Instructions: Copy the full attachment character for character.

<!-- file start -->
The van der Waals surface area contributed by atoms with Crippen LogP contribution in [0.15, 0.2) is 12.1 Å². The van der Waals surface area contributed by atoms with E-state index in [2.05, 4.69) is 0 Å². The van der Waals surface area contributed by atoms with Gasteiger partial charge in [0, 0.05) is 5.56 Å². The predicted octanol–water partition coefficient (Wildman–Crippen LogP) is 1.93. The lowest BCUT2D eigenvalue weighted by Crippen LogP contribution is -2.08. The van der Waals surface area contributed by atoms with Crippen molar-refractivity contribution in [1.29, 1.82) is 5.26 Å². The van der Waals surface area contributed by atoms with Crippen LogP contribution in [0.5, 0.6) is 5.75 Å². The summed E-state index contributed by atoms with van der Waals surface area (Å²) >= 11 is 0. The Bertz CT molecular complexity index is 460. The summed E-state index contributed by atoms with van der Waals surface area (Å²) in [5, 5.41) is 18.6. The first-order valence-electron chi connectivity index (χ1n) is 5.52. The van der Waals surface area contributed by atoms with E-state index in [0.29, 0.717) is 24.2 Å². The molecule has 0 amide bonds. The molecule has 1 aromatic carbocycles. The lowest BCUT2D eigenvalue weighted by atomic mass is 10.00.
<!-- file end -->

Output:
The van der Waals surface area contributed by atoms with Crippen LogP contribution in [0.15, 0.2) is 12.1 Å². The van der Waals surface area contributed by atoms with E-state index in [2.05, 4.69) is 0 Å². The van der Waals surface area contributed by atoms with Gasteiger partial charge in [0, 0.05) is 5.56 Å². The predicted octanol–water partition coefficient (Wildman–Crippen LogP) is 1.93. The lowest BCUT2D eigenvalue weighted by Crippen LogP contribution is -2.08. The van der Waals surface area contributed by atoms with Crippen molar-refractivity contribution in [1.29, 1.82) is 5.26 Å². The van der Waals surface area contributed by atoms with Crippen LogP contribution in [0.5, 0.6) is 5.75 Å². The summed E-state index contributed by atoms with van der Waals surface area (Å²) >= 11 is 0. The Bertz CT molecular complexity index is 460. The summed E-state index contributed by atoms with van der Waals surface area (Å²) in [5, 5.41) is 18.6. The first-order valence-electron chi connectivity index (χ1n) is 5.52. The van der Waals surface area contributed by atoms with E-state index in [0.29, 0.717) is 24.2 Å². The molecule has 0 amide bonds. The molecule has 1 aromatic carbocycles. The lowest BCUT2D eigenvalue weighted by atomic mass is 10.00.